A member of parliament has slammed ‘morally wrong’ Premier League clubs for furloughing non-playing staff after Tottenham, Newcastle, Norwich and Bournemouth chose to utilise the government’s Coronavirus job retention scheme.
The Premier League quartet announced their plans to cut costs by furloughing non-playing staff amid the ongoing COVID-19 crisis, a decision which has caused great controversy and seen the clubs involved come under fierce criticism.
Julian Knight – MP for Solihull and chair of the Digital, Culture, Media and Sport select committee – has accused the Premier League sides of being ‘morally wrong’ after continuing to pay the full salaries of their players – some in excess of £100,000-a-week – whilst relying on tax-payers’ money to fund wages of non-playing staff.
Knight slammed the actions of the clubs involved and described the situation as ‘madness’, believing Premier League clubs should make the same ‘sacrifices’ seen elsewhere across the country at present.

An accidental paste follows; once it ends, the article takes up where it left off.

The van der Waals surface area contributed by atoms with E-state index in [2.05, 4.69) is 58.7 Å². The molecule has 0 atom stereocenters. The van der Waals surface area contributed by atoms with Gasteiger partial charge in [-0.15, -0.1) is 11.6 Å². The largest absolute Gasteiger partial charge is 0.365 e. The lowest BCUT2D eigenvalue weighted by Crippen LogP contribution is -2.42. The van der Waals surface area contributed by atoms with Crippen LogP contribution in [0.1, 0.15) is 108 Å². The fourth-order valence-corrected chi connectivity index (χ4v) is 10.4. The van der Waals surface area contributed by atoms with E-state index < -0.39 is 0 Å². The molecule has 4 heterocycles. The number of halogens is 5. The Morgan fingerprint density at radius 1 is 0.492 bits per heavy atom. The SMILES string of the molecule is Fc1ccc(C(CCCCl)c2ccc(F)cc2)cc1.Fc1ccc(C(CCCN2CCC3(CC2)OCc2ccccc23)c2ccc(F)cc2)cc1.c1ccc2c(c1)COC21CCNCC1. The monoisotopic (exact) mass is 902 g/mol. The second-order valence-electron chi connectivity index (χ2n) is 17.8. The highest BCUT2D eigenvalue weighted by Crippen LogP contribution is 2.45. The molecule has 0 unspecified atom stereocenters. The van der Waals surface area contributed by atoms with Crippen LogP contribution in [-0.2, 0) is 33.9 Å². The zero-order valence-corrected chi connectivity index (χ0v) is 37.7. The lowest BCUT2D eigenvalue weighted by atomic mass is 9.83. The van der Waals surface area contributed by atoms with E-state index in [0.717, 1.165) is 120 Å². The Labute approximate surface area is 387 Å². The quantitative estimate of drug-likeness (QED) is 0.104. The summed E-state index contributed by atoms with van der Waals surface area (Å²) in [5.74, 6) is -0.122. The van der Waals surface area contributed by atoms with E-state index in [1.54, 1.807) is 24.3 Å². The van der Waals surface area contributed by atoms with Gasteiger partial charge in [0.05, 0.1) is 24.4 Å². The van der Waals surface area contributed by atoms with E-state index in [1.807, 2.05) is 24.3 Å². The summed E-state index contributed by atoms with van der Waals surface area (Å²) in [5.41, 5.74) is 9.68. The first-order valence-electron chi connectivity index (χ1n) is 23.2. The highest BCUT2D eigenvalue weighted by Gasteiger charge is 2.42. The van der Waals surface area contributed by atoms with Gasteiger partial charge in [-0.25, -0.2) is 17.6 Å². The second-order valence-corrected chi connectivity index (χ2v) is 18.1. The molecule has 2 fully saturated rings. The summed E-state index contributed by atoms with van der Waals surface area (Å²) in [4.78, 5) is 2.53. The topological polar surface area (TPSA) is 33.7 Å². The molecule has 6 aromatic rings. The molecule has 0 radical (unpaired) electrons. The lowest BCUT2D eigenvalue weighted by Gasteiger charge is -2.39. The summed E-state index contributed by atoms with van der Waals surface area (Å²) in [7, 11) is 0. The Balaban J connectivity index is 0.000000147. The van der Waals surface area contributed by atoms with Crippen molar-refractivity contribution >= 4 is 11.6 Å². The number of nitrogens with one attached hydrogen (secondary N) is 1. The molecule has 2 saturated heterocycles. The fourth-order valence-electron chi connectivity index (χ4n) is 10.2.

“What sticks in the throat is to see players at home collecting large sums of money while relying on taxpayers to meet 80 per cent [of non-playing staff under the government furlough scheme.] That strikes me as morally wrong and not what the furlough scheme is for,” Knight told the Mail.
“I know a contract is a contract. I’m a free-market conservative. But why are those clubs furloughing staff? Why can’t they pay their non-football staff 100 per cent, by finding money from one part of the business to pay another? What we are witnessing is madness.
“It doesn’t help the image of the game. Many people are coming to arrangements and making sacrifices and yet see the top football clubs doing this.”
According to the Guardian, however, the PFA are only willing to discuss wage deferrals for players and not wage cuts, despite the Premier League and EFL urging the union to accept cuts as football bids to combat the financial implications of the coronavirus crisis.